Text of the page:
My OS is Ubuntu 14.04 64-bit, and kernel is 3.13.0-30-generic. I forget my user account password and now want to get into GUI desktop.

I know from the Internet that we can reset password by single user mode. Usually this is done by editing grub2 items, like this "How do I boot into single-user mode from GRUB?", and this "Ubuntu 12.04 Grub to boot into single user mode "

From the links, I can renew account password under shell, reboot, and login into desktop with the new password. But I don't want to renew the password, I simply want to login to the desktop.

I have tried the command startx but it failed giving the following error:

error in locking authority file .Xauthority

I have searched the directory "root" and found no such file.

How can I achieve my goal? Is it possible?


Single user mode runs at level 1 which is text mode. If I need X window, Linux must run at level 5.

So I cannot get into GUI desktop at single user mode.

But why I cannot use command startx at single user mode, remains to be solved.


I am at root text mode (at runlevel 1 of course) now through the reference link above. I can change any password now and reboot into GUI. But I would like to get into GUI by a "GEEK" way. That is bypassing the login screen of GUI and get there directly without password.

  • 2
    Why do you boot into single user mode if you want to start the desktop ? You also tagged your post "autologin", which is not the same thing. See here for how to enable automatic login.
    – Leiaz
    Jul 3, 2014 at 19:50
  • @Leiza Because I lost my password, but I don't want to reset it since I put down my password somewhere at home. Do you mean desktop mode conflicts with single user mode?
    – Zachary
    Jul 4, 2014 at 5:23
  • 1
    "Single user mode" is less than "text mode" (runlevel 3 in Sys V init). It means no services are started (network...), non essential partitions (/home ...) are not mounted ... But this was for Sys V init, Ubuntu uses Upstart, which doesn't really have "run levels". It still means Upstart stops early. Running just X won't be enought to have a "functional" desktop. I don't use Ubuntu and don't really know Upstart, but if you want to learn more, poke around your system, see what jobs have ran at your runlevel, which would run to fully boot ...
    – Leiaz
    Jul 4, 2014 at 12:33

1 Answer 1


First of all the different runlevels are simply a question of what services are running. X (the GUI) does not start by default on runlevel 1 but that doesn't mean it can't. However, the Right Way® to start a graphical session from runlevel 1 is not to run startx but to start the login manager:

sudo service lightdm start

That should bring up your normal login screen and let you log in as usual.

I'm not sure why you got that .Xauthority file. This is normally due to the file existing already but not owned by the user who is attempting to start X. You haven't clarified whether you're running startx as root or as your regular user but in either case, the fix is usually to remove .Xauthority. So, whichever user you are, just run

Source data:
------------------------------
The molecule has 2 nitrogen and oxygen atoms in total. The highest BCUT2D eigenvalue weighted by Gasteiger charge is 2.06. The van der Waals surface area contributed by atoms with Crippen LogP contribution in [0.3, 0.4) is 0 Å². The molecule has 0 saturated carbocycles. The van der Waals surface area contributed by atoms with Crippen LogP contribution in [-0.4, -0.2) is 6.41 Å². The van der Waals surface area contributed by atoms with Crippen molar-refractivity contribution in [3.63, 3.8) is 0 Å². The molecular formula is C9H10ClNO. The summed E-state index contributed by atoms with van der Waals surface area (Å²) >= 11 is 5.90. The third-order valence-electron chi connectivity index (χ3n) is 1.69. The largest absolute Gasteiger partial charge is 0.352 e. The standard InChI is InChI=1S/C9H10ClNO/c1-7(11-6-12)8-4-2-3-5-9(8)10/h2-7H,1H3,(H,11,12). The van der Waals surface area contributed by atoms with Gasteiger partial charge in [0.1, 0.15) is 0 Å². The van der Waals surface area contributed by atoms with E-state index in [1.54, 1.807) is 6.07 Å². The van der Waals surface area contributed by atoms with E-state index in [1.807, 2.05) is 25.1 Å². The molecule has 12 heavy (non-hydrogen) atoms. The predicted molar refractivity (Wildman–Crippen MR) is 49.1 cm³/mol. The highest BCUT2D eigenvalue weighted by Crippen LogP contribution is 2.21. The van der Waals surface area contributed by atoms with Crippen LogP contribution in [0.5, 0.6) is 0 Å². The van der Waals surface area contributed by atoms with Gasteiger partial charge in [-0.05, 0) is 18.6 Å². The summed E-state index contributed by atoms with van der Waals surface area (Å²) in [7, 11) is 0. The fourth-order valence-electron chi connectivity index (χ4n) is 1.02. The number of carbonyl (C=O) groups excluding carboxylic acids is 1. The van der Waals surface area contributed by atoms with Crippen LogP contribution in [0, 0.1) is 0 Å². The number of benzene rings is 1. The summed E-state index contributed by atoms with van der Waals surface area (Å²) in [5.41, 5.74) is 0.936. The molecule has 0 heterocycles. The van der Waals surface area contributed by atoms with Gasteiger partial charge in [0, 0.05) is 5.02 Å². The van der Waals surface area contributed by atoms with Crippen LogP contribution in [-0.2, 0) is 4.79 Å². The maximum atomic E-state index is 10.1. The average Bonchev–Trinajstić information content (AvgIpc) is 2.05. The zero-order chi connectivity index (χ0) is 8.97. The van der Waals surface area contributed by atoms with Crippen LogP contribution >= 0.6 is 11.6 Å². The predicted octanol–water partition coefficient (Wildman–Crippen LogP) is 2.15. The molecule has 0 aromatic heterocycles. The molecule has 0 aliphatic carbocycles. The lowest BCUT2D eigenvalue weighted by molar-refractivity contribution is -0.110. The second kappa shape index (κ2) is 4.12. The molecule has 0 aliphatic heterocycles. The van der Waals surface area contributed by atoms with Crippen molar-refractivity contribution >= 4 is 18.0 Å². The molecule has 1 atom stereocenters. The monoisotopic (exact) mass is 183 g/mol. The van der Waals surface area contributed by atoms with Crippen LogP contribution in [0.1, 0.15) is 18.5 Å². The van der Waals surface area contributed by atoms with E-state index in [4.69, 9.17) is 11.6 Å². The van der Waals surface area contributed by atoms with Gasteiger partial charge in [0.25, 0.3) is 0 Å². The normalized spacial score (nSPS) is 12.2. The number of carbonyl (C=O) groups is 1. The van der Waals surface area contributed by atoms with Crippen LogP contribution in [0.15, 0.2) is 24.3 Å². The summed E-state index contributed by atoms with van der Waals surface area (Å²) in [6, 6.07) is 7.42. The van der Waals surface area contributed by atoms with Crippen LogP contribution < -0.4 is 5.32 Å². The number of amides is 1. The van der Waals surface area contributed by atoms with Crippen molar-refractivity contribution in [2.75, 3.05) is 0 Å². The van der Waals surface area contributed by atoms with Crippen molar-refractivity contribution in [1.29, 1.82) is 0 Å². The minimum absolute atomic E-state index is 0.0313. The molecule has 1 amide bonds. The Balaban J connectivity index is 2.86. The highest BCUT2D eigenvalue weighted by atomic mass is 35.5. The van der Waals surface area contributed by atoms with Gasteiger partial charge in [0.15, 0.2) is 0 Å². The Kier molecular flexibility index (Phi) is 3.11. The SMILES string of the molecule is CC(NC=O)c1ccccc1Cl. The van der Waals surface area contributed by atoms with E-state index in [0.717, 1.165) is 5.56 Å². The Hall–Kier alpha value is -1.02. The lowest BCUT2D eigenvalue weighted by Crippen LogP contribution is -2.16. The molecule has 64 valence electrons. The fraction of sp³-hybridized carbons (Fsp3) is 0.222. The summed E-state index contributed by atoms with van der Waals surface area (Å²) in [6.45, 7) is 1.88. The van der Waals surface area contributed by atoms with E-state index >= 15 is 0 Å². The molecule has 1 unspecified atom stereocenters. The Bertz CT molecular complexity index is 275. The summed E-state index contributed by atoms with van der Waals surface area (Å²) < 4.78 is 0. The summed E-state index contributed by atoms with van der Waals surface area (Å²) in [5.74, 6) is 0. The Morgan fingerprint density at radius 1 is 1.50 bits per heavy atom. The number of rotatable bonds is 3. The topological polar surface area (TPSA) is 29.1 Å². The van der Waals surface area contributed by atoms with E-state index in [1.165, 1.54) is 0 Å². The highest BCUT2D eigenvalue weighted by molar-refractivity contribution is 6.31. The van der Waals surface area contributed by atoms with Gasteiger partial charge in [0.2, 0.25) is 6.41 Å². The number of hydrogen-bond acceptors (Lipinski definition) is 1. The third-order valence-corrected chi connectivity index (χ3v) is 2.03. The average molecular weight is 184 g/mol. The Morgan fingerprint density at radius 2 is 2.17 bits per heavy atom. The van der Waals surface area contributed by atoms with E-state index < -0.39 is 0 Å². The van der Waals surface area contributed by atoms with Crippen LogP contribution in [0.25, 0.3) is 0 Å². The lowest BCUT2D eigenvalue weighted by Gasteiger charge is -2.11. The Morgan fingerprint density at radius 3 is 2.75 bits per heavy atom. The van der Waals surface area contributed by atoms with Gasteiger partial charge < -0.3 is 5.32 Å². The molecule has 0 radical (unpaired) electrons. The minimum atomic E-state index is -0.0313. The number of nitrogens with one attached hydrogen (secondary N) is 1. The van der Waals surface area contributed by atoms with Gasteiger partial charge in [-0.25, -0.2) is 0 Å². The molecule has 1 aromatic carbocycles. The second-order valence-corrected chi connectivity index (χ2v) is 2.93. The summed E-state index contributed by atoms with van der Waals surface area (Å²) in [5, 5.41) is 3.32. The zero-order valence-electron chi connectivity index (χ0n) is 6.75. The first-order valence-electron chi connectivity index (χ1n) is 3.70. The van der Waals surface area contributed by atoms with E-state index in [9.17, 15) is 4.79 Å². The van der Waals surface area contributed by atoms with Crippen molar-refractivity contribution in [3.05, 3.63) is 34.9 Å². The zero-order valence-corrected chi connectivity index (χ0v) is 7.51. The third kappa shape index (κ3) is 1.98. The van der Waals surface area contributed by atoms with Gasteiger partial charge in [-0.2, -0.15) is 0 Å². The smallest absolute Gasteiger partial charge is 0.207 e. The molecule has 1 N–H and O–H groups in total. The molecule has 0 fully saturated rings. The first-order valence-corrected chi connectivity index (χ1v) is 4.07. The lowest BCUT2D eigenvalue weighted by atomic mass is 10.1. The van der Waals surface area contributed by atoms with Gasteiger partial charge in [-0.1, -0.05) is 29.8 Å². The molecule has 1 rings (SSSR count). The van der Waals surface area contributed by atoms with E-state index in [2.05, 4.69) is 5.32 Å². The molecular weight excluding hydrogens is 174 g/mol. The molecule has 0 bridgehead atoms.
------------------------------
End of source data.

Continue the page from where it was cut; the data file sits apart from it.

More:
rm ~/.Xauthority 

That should let you run startx but, again, you don't want to and will probably run into other problems down the line if you try it this way. Use lightdm instead.

  • I searched the Internet, and found "startx" will bring me the X window. Why need lightdm, but not startx? By the way, can I bypass the login screen and get into the desktop through tools like "lightdm"?
    – Zachary
    Jul 4, 2014 at 11:16
  • @Zachary startx is quite old and is normally not used anymore. If you want to use it, you'll need to set up your ~/xinitrc to launch your desktop environment. I think the file doesn't even exist on the default Ubuntu. So, yes, you can bypass it but by using xinit. However, that will need to be set up and is really not worth it. Just change your password and then, if you ever find your old one, change it back again. You seem to be making your life complicated for no reason. You still haven't explained what user you are logging in as.
    – terdon
    Jul 4, 2014 at 11:28
  • I am using the single user mode command line. I achieve this by editing the grub menu by appending "single". I can also use the grub recovery mode. Both of them bring me into the root command line (text mode, no password need).
    – Zachary
    Jul 4, 2014 at 11:37
  • @Zachary OK, please add that info to your question. You should be aware that running the GUI as root is a very bad idea. Please use my suggested approach with lightdm instead of attempting to fix startx. You would have to run it as your regular user, not as root, anyway or else you won't have your regular desktop session. Seriously though, just change your password.
    – terdon
    Jul 4, 2014 at 11:45
  • 1
    @Zachary 1) many systems won't let you; 2) You are likely to break things without meaning to; 3) Any attacker that gains access can destroy your machine; 4) you won't have your settings and documents available where you expect them; 5) Any files you touch will now be owned by root, not you and that can both break things and cause complications in general; 6) certain programs refuse to be run as root.
    – terdon
    Jul 5, 2014 at 12:31

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